MavenThis supports the Maven widget and search functionality. (Privacy Policy)
Google AdSenseThis is an ad network. (Privacy Policy)
Google DoubleClickGoogle provides ad serving technology and runs an ad network. (Privacy Policy)
Index ExchangeThis is an ad network. (Privacy Policy)
SovrnThis is an ad network. (Privacy Policy)
Facebook AdsThis is an ad network. (Privacy Policy)
Amazon Unified Ad MarketplaceThis is an ad network. (Privacy Policy)
AppNexusThis is an ad network. (Privacy Policy)
OpenxThis is an ad network. (Privacy Policy)
Rubicon ProjectThis is an ad network. (Privacy Policy)
TripleLiftThis is an ad network. (Privacy Policy)
Say MediaWe partner with Say Media to deliver ad campaigns on our sites. (Privacy Policy)
Remarketing PixelsWe may use remarketing pixels from advertising networks such as Google AdWords, Bing Ads, and Facebook in order to advertise the HubPages Service to people that have visited our sites.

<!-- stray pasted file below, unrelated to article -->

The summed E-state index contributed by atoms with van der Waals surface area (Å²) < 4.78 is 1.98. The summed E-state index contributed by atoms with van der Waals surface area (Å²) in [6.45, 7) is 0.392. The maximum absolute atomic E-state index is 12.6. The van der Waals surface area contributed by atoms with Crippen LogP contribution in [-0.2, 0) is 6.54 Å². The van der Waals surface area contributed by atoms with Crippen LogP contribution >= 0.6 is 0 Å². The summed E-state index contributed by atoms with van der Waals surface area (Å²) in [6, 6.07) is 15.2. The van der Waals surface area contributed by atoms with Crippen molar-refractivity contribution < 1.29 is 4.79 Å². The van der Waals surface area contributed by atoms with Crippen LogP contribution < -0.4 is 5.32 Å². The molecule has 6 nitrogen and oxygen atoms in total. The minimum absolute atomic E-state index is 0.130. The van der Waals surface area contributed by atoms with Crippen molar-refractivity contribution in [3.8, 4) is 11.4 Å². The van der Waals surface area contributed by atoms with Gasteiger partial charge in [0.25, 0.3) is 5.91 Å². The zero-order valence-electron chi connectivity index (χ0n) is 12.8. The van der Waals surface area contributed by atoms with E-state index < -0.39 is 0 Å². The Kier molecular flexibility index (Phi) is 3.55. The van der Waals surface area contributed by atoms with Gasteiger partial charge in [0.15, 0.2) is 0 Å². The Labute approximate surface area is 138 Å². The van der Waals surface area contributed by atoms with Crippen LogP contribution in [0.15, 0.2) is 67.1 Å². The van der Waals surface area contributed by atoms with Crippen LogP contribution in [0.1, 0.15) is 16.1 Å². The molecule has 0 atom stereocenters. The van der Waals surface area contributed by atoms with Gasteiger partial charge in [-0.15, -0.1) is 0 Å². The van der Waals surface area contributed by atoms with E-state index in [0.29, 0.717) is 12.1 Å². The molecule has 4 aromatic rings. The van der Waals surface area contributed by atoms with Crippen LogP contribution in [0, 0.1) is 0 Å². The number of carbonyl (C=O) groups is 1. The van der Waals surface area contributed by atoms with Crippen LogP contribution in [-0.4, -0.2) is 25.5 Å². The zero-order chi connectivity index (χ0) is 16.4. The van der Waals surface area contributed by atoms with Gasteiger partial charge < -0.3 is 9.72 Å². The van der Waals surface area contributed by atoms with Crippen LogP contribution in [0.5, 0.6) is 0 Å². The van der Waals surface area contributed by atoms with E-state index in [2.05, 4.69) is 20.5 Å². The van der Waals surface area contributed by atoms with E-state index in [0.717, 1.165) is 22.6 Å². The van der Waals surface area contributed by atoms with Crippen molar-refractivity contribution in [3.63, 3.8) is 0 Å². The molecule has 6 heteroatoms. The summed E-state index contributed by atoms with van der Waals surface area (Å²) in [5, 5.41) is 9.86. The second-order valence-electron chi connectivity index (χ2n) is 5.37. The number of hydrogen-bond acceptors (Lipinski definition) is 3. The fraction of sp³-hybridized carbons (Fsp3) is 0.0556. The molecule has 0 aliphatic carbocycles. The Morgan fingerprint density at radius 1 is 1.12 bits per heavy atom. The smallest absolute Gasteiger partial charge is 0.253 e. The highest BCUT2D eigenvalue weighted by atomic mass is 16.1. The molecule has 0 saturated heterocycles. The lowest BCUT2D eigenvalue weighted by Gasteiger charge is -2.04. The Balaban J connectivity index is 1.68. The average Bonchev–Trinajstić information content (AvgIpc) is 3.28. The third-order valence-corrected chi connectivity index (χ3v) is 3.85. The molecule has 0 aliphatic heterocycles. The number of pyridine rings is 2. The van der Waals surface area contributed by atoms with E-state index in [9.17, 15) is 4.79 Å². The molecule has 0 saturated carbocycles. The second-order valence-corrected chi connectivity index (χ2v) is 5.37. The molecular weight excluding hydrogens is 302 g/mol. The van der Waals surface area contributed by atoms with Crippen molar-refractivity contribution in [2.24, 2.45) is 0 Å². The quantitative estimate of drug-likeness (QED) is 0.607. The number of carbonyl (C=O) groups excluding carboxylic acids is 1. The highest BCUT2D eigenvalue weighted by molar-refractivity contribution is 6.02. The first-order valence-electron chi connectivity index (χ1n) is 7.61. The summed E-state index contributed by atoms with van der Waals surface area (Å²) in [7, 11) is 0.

Conversion Tracking PixelsWe may use conversion tracking pixels from advertising networks such as Google AdWords, Bing Ads, and Facebook in order to identify when an advertisement has successfully resulted in the desired action, such as signing up for the HubPages Service or publishing an article on the HubPages Service.
Author Google AnalyticsThis is used to provide traffic data and reports to the authors of articles on the HubPages Service. (Privacy Policy)
ComscoreComScore is a media measurement and analytics company providing marketing data and analytics to enterprises, media and advertising agencies, and publishers. Non-consent will result in ComScore only processing obfuscated personal data. (Privacy Policy)
Amazon Tracking PixelSome articles display amazon products as part of the Amazon Affiliate program, this pixel provides traffic statistics for those products (Privacy Policy)